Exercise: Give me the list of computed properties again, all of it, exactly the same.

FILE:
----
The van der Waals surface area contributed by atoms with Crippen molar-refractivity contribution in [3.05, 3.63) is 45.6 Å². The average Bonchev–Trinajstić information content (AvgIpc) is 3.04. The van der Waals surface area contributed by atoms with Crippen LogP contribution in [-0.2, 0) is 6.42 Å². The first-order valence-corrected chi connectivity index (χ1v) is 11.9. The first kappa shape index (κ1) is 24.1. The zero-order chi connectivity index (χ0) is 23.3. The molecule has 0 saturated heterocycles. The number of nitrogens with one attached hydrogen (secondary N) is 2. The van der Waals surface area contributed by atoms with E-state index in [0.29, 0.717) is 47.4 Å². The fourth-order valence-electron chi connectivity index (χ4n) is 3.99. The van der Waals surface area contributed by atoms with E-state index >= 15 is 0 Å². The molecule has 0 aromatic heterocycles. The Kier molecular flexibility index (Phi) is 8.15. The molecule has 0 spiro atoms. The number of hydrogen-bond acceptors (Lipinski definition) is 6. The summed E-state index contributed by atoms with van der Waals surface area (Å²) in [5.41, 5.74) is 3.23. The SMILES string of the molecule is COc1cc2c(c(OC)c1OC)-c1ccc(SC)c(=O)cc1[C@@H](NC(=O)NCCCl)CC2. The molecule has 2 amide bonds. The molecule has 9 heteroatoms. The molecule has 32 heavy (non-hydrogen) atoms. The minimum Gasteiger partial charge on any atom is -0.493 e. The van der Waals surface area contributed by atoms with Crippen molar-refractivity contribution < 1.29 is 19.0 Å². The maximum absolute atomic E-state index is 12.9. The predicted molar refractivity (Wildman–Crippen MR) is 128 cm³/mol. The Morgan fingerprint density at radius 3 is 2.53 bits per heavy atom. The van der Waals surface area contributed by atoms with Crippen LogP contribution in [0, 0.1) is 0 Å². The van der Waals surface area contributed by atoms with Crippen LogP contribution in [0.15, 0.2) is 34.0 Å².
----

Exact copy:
The van der Waals surface area contributed by atoms with Crippen molar-refractivity contribution in [3.05, 3.63) is 45.6 Å². The average Bonchev–Trinajstić information content (AvgIpc) is 3.04. The van der Waals surface area contributed by atoms with Crippen LogP contribution in [-0.2, 0) is 6.42 Å². The first-order valence-corrected chi connectivity index (χ1v) is 11.9. The first kappa shape index (κ1) is 24.1. The zero-order chi connectivity index (χ0) is 23.3. The molecule has 0 saturated heterocycles. The number of nitrogens with one attached hydrogen (secondary N) is 2. The van der Waals surface area contributed by atoms with E-state index in [0.29, 0.717) is 47.4 Å². The fourth-order valence-electron chi connectivity index (χ4n) is 3.99. The van der Waals surface area contributed by atoms with E-state index >= 15 is 0 Å². The molecule has 0 aromatic heterocycles. The Kier molecular flexibility index (Phi) is 8.15. The molecule has 0 spiro atoms. The number of hydrogen-bond acceptors (Lipinski definition) is 6. The summed E-state index contributed by atoms with van der Waals surface area (Å²) in [5.41, 5.74) is 3.23. The SMILES string of the molecule is COc1cc2c(c(OC)c1OC)-c1ccc(SC)c(=O)cc1[C@@H](NC(=O)NCCCl)CC2. The molecule has 2 amide bonds. The molecule has 9 heteroatoms. The molecule has 32 heavy (non-hydrogen) atoms. The minimum Gasteiger partial charge on any atom is -0.493 e. The van der Waals surface area contributed by atoms with Crippen molar-refractivity contribution < 1.29 is 19.0 Å². The maximum absolute atomic E-state index is 12.9. The predicted molar refractivity (Wildman–Crippen MR) is 128 cm³/mol. The Morgan fingerprint density at radius 3 is 2.53 bits per heavy atom. The van der Waals surface area contributed by atoms with Crippen LogP contribution in [0, 0.1) is 0 Å². The van der Waals surface area contributed by atoms with Crippen LogP contribution in [0.15, 0.2) is 34.0 Å².